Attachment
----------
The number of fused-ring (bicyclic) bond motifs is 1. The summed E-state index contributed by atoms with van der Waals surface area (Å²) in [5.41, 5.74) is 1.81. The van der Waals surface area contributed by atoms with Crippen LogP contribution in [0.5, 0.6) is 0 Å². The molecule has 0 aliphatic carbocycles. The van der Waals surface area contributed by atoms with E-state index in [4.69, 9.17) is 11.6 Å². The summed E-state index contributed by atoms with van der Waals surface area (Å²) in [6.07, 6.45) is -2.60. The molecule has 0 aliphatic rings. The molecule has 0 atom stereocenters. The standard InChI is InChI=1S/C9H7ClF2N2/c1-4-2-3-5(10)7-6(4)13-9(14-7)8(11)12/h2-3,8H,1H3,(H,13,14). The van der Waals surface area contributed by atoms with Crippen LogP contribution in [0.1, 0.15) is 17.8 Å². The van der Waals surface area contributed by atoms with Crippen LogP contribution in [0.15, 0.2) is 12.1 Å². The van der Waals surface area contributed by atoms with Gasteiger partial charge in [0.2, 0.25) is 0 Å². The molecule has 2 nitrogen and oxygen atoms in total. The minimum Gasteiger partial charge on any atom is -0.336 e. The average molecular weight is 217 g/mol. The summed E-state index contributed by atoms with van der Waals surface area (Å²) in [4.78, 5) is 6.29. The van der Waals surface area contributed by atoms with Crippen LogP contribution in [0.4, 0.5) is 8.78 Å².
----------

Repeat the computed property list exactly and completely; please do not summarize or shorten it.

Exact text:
The number of fused-ring (bicyclic) bond motifs is 1. The summed E-state index contributed by atoms with van der Waals surface area (Å²) in [5.41, 5.74) is 1.81. The van der Waals surface area contributed by atoms with Crippen LogP contribution in [0.5, 0.6) is 0 Å². The molecule has 0 aliphatic carbocycles. The van der Waals surface area contributed by atoms with E-state index in [4.69, 9.17) is 11.6 Å². The summed E-state index contributed by atoms with van der Waals surface area (Å²) in [6.07, 6.45) is -2.60. The molecule has 0 aliphatic rings. The molecule has 0 atom stereocenters. The standard InChI is InChI=1S/C9H7ClF2N2/c1-4-2-3-5(10)7-6(4)13-9(14-7)8(11)12/h2-3,8H,1H3,(H,13,14). The van der Waals surface area contributed by atoms with Crippen LogP contribution in [0.1, 0.15) is 17.8 Å². The van der Waals surface area contributed by atoms with Crippen LogP contribution in [0.15, 0.2) is 12.1 Å². The van der Waals surface area contributed by atoms with Gasteiger partial charge in [0.2, 0.25) is 0 Å². The molecule has 2 nitrogen and oxygen atoms in total. The minimum Gasteiger partial charge on any atom is -0.336 e. The average molecular weight is 217 g/mol. The summed E-state index contributed by atoms with van der Waals surface area (Å²) in [4.78, 5) is 6.29. The van der Waals surface area contributed by atoms with Crippen LogP contribution in [0.4, 0.5) is 8.78 Å².